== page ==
Why do Americans think they can tell Canada what to do about Canadian fish?
Because there’s a little fact they don’t want to admit.
Without Canadian salmon, sockeye and other species, the Alaskan and Washington fisheries would only be about half of what they are today.
Americans depend on our fish. And Canada gets almost nothing for it.
Fish don’t respect borders so there have always been issues of Canadian fish being caught by Americans and vice-versa.
But in the past few decades Canadian cross-border catches have drastically declined while American catches have increased.
And Americans have been unwilling on numerous occasions to work with Canada on cross-boundary salmon management issues.
Is it any wonder American politicians are quick to try and tell Canada what to do about Canadian salmon? They depend on it.
Its no wonder American politicians and fishermen tried to use the latest ISA claims to try and grab more control of Canadian salmon.
They’ve been doing it for 100 years.
Hey Canadian politicians, are you going to let the Alaskan fishermen and their political reps talk about Canada like this?
This is a “Blame Canada” campaign that needs a decisive political response, grounded in science.
So, Canadian politicians, get to it. NOW. Before this turns into another mad cow scare.
Anyone remember that? The BSE (mad cow disease) crisis nearly 10 years ago?
The Canadian beef industry was crippled. They lost millions. Because of one cow found with BSE, Canadian beef exports were shut down for four months, affecting 5,000 jobs and costing the industry $11 million per day.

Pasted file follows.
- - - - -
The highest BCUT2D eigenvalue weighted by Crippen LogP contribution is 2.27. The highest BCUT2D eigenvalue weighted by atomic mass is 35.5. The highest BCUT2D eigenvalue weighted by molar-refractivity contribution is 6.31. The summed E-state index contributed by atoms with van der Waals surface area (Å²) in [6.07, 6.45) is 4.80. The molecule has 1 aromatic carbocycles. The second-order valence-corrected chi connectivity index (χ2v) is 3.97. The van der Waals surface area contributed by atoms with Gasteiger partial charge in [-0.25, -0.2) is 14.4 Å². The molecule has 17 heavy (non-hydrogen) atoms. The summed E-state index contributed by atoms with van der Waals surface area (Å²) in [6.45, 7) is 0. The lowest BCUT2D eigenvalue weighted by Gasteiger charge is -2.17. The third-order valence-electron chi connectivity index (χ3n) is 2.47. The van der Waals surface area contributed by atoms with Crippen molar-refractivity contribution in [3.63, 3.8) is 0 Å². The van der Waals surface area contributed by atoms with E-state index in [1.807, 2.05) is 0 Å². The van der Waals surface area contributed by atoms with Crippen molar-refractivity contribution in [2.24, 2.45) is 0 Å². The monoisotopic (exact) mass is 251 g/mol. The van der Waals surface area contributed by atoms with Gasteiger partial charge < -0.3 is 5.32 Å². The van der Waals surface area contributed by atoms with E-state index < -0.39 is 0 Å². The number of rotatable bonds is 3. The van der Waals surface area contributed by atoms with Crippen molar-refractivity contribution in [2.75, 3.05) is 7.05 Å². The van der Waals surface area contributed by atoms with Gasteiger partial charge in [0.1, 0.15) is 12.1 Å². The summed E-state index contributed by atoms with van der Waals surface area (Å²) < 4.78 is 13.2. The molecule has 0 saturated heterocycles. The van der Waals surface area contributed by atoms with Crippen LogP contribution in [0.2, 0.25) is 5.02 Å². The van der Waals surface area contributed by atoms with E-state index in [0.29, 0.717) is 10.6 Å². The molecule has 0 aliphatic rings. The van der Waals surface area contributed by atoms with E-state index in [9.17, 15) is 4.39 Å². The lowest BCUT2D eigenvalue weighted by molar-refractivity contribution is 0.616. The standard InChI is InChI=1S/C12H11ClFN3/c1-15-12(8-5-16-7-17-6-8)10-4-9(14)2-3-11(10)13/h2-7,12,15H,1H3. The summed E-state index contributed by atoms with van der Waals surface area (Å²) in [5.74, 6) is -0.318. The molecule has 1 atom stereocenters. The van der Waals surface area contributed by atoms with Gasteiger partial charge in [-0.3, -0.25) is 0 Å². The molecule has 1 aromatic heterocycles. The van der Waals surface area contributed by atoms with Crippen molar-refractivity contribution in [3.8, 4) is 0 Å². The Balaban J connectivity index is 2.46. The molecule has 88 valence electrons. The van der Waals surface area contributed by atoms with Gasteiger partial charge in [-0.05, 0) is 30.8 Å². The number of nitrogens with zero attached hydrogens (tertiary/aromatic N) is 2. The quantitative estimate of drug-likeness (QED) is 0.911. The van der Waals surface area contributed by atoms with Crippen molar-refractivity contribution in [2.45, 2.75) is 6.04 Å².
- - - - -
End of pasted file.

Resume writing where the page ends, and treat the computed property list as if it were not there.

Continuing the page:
Canada still has to wait until 2015 before it can apply for “negligible risk” status. Some countries won’t import more Canadian beef until Canada has that status again.
Meanwhile the beef industry has suffered long-term damage and still continues to suffer.
Because of one cow.
In this case, we don’t even have a single confirmed case of ISA. We have lots of speculation, emotion and rhetoric from people such as Mr. Dale Kelley, mouthpiece for Alaskan fishermen, who would like nothing better than to see their biggest competitor – salmon farms in B.C. – go out of business.
Make no mistake. Their comments are purely economically motivated. Any environmental language is a smokescreen. Alaska may have “banned” salmon farms, but instead they started “salmon ranching” which releases billions of hatchery-raised fish, which spend a third of their life in net pens eating pellets, into the ocean to compete with truly wild fish.
And there are some ominous scientific implications to that they sure don’t want to admit, like the possibility that ranched fish could be out-competing truly wild fish and pushing the carrying capacity of the North Pacific Ocean to its limit.
Perhaps B.C. salmon are starving to death out in the ocean because the artifically-enhanced Alaskan fish got there first and ate all the food. This is certainly a huge concern, given that according to some research “areas of suitable ocean habitat in this region [the North Pacific Ocean] are forecasted to decrease drastically due to future climatic conditions.”
Our politicians need to speak up and look at the science here, and make decisions that consider Canada’s best interests, not the financially-motivated political rhetoric from a foreign country.